Why Do Prescription Pills Come in Orange Bottles?

Orange prescription bottles are standard in the U.S., and the color is more than a design choice. By filtering out harmful UV light, it helps keep pills—and patients—safe.
Pills come in orange containers for a clever reason.
Pills come in orange containers for a clever reason. / Tetra Images/Getty Images (bottles), Jon Mayer/Mental Floss (thought bubble)

No matter where you get your prescriptions filled, chances are they come in an orange bottle with a child-proof white cap. But where did this ubiquitous design come from, and why does it look like that?

The orange color of modern prescription bottles is actually designed to protect the pills inside from harmful ultraviolet rays. UV light from the sun and other sources can alter and degrade the chemicals in many medications, making them less effective or causing unwanted side effects. The color orange, meanwhile, is particularly good at blocking these rays as well as letting enough visible light through for the contents of the bottle to be seen through the plastic.

Some medications require even more protection. Pills like Truvada and Descovy (prescribed for HIV treatment and prevention) as well as any orally-dissolving tablets are especially sensitive to moisture; even exposure to the moisture in the air during the transfer process can make them less effective. So if you’re prescribed one of these, you’ll likely be given a bottle straight from the manufacturer. 

As for the cap, we can thank Dr. Henri Breault for that life-saving invention. As chief of pediatrics at the poison center of a Canadian hospital in the 1950s, Breault was dismayed at the sheer number of poisonings happening when children got into prescriptions and other pills such as aspirin. His dedication to solving this problem culminated in 1967 with the familiar “Palm N’ Turn” cap, requiring adult dexterity to push down and turn. In 1970, the United States signed the Poison Prevention Packaging Act into law to make these caps mandatory, ultimately decreasing deaths in children 5 and younger by 1.4 per million.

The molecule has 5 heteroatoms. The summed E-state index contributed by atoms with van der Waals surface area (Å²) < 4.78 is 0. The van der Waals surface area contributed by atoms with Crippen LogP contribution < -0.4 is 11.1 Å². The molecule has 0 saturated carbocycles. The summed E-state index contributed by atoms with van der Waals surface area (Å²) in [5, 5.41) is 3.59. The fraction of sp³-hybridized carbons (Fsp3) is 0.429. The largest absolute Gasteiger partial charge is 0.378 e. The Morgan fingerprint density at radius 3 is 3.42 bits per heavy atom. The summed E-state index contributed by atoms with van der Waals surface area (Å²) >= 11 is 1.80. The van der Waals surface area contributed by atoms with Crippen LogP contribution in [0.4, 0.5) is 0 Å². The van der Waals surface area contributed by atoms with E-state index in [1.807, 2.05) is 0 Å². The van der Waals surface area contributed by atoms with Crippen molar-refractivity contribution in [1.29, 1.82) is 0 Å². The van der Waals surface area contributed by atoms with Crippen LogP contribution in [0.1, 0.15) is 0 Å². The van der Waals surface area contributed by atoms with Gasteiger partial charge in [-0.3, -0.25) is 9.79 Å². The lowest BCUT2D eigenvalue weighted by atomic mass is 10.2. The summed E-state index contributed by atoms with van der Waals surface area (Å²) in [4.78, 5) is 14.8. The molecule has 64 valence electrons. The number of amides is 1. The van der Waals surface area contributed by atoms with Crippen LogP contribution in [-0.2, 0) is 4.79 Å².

There’s also a logistical reason why the orange bottles have become standard: Different people need different amounts of the same medication. Since pharmacies typically purchase medications in bulk, their bottles aren’t well-suited for single prescriptions. It then makes the most sense for pharmacists to count out the number of pills needed for each person’s unique prescription and package them individually.

When you’re finished with your prescription, you don’t have to throw the orange bottle in the trash. Unfortunately, most municipalities don’t accept No. 5 plastic—the plastic pill bottles are made from—for recycling, but the bottles can often be donated to those in need. Matthew 25: Ministries, for example, has a pill bottle donation project that sends bottles to developing countries to improve their access to quality medical supplies. Some animal shelters also accept donations for pets that need medications—just don’t forget to remove any identifying information from your containers before handing them off. Here are more uses for your old orange pill bottles.

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